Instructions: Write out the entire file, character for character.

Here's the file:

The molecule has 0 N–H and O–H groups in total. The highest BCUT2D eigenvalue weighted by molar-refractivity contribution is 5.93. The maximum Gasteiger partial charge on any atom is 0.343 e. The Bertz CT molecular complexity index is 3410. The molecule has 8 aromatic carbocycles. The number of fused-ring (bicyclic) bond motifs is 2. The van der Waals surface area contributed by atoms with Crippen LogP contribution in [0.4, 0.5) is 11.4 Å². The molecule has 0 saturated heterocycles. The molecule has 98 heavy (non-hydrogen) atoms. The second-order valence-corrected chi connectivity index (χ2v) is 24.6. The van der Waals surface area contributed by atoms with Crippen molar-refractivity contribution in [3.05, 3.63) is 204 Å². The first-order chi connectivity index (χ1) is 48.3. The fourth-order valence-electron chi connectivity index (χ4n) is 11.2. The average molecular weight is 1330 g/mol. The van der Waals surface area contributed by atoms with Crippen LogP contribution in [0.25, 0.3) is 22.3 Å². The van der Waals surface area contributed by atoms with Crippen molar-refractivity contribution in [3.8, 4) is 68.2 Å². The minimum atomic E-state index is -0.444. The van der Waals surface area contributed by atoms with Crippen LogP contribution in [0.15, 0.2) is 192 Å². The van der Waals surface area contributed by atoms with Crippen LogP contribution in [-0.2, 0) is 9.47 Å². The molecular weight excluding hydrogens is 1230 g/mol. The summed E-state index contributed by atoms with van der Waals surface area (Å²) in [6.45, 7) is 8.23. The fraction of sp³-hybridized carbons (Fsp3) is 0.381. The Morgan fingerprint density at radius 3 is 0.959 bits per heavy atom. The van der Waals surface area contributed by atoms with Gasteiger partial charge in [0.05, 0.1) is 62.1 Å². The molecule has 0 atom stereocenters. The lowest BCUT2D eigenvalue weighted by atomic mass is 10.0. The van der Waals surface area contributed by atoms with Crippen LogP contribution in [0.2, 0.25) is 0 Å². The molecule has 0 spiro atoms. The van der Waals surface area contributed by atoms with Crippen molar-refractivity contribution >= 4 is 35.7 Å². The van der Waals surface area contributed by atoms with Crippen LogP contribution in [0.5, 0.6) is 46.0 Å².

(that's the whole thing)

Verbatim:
The molecule has 0 N–H and O–H groups in total. The highest BCUT2D eigenvalue weighted by molar-refractivity contribution is 5.93. The maximum Gasteiger partial charge on any atom is 0.343 e. The Bertz CT molecular complexity index is 3410. The molecule has 8 aromatic carbocycles. The number of fused-ring (bicyclic) bond motifs is 2. The van der Waals surface area contributed by atoms with Crippen LogP contribution in [0.4, 0.5) is 11.4 Å². The molecule has 0 saturated heterocycles. The molecule has 98 heavy (non-hydrogen) atoms. The second-order valence-corrected chi connectivity index (χ2v) is 24.6. The van der Waals surface area contributed by atoms with Crippen molar-refractivity contribution in [3.05, 3.63) is 204 Å². The first-order chi connectivity index (χ1) is 48.3. The fourth-order valence-electron chi connectivity index (χ4n) is 11.2. The average molecular weight is 1330 g/mol. The van der Waals surface area contributed by atoms with Crippen LogP contribution in [0.25, 0.3) is 22.3 Å². The van der Waals surface area contributed by atoms with Crippen molar-refractivity contribution in [3.8, 4) is 68.2 Å². The minimum atomic E-state index is -0.444. The van der Waals surface area contributed by atoms with Crippen LogP contribution in [0.15, 0.2) is 192 Å². The van der Waals surface area contributed by atoms with Crippen LogP contribution in [-0.2, 0) is 9.47 Å². The molecular weight excluding hydrogens is 1230 g/mol. The summed E-state index contributed by atoms with van der Waals surface area (Å²) in [6.45, 7) is 8.23. The fraction of sp³-hybridized carbons (Fsp3) is 0.381. The Morgan fingerprint density at radius 3 is 0.959 bits per heavy atom. The van der Waals surface area contributed by atoms with Gasteiger partial charge in [0.05, 0.1) is 62.1 Å². The molecule has 0 atom stereocenters. The lowest BCUT2D eigenvalue weighted by atomic mass is 10.0. The van der Waals surface area contributed by atoms with Crippen LogP contribution in [0.2, 0.25) is 0 Å². The molecule has 0 spiro atoms. The van der Waals surface area contributed by atoms with Crippen molar-refractivity contribution >= 4 is 35.7 Å². The van der Waals surface area contributed by atoms with Crippen LogP contribution in [0.5, 0.6) is 46.0 Å².